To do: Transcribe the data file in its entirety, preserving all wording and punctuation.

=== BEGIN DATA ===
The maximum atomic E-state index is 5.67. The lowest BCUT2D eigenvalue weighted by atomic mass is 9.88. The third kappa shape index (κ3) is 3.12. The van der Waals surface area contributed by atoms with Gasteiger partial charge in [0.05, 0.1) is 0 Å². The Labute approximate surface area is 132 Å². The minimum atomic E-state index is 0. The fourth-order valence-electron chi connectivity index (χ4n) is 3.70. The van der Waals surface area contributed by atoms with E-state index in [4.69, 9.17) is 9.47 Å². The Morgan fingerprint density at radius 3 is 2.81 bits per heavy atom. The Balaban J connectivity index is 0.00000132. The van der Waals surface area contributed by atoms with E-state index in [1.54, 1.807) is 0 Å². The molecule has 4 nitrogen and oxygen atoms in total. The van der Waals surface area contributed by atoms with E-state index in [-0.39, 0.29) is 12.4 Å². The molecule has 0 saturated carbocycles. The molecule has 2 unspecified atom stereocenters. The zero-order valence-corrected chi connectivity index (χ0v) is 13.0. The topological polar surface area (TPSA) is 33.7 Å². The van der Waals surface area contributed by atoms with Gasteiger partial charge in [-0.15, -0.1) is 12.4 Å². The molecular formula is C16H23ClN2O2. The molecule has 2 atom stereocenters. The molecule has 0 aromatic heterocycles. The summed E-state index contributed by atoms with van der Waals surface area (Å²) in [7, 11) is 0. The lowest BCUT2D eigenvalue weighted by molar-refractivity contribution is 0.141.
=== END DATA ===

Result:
The maximum atomic E-state index is 5.67. The lowest BCUT2D eigenvalue weighted by atomic mass is 9.88. The third kappa shape index (κ3) is 3.12. The van der Waals surface area contributed by atoms with Gasteiger partial charge in [0.05, 0.1) is 0 Å². The Labute approximate surface area is 132 Å². The minimum atomic E-state index is 0. The fourth-order valence-electron chi connectivity index (χ4n) is 3.70. The van der Waals surface area contributed by atoms with E-state index in [4.69, 9.17) is 9.47 Å². The Morgan fingerprint density at radius 3 is 2.81 bits per heavy atom. The Balaban J connectivity index is 0.00000132. The van der Waals surface area contributed by atoms with E-state index in [1.54, 1.807) is 0 Å². The molecule has 4 nitrogen and oxygen atoms in total. The van der Waals surface area contributed by atoms with E-state index in [-0.39, 0.29) is 12.4 Å². The molecule has 0 saturated carbocycles. The molecule has 2 unspecified atom stereocenters. The zero-order valence-corrected chi connectivity index (χ0v) is 13.0. The topological polar surface area (TPSA) is 33.7 Å². The van der Waals surface area contributed by atoms with Gasteiger partial charge in [-0.15, -0.1) is 12.4 Å². The molecular formula is C16H23ClN2O2. The molecule has 2 atom stereocenters. The molecule has 0 aromatic heterocycles. The summed E-state index contributed by atoms with van der Waals surface area (Å²) in [7, 11) is 0. The lowest BCUT2D eigenvalue weighted by molar-refractivity contribution is 0.141.